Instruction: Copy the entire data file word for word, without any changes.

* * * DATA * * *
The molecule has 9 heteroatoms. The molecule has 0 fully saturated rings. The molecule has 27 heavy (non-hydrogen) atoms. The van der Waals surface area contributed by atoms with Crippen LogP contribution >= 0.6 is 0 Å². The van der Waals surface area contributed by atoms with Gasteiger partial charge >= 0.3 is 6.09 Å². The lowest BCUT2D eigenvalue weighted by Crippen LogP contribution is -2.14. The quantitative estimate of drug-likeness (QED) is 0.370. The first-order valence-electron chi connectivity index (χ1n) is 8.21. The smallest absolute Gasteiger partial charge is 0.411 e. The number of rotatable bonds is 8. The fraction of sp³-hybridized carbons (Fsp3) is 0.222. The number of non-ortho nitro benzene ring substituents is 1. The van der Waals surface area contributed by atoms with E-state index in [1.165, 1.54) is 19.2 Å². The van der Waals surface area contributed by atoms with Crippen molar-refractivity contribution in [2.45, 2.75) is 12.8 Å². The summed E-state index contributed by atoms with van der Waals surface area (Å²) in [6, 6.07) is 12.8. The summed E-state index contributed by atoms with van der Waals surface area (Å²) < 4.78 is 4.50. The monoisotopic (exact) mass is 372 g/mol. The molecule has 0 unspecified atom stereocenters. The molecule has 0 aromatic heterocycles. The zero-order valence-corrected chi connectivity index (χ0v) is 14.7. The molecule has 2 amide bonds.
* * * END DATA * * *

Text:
The molecule has 9 heteroatoms. The molecule has 0 fully saturated rings. The molecule has 27 heavy (non-hydrogen) atoms. The van der Waals surface area contributed by atoms with Crippen LogP contribution >= 0.6 is 0 Å². The van der Waals surface area contributed by atoms with Gasteiger partial charge >= 0.3 is 6.09 Å². The lowest BCUT2D eigenvalue weighted by Crippen LogP contribution is -2.14. The quantitative estimate of drug-likeness (QED) is 0.370. The first-order valence-electron chi connectivity index (χ1n) is 8.21. The smallest absolute Gasteiger partial charge is 0.411 e. The number of rotatable bonds is 8. The fraction of sp³-hybridized carbons (Fsp3) is 0.222. The number of non-ortho nitro benzene ring substituents is 1. The van der Waals surface area contributed by atoms with E-state index in [1.165, 1.54) is 19.2 Å². The van der Waals surface area contributed by atoms with Crippen molar-refractivity contribution in [2.45, 2.75) is 12.8 Å². The summed E-state index contributed by atoms with van der Waals surface area (Å²) in [6, 6.07) is 12.8. The summed E-state index contributed by atoms with van der Waals surface area (Å²) < 4.78 is 4.50. The monoisotopic (exact) mass is 372 g/mol. The molecule has 0 unspecified atom stereocenters. The molecule has 0 aromatic heterocycles. The zero-order valence-corrected chi connectivity index (χ0v) is 14.7. The molecule has 2 amide bonds.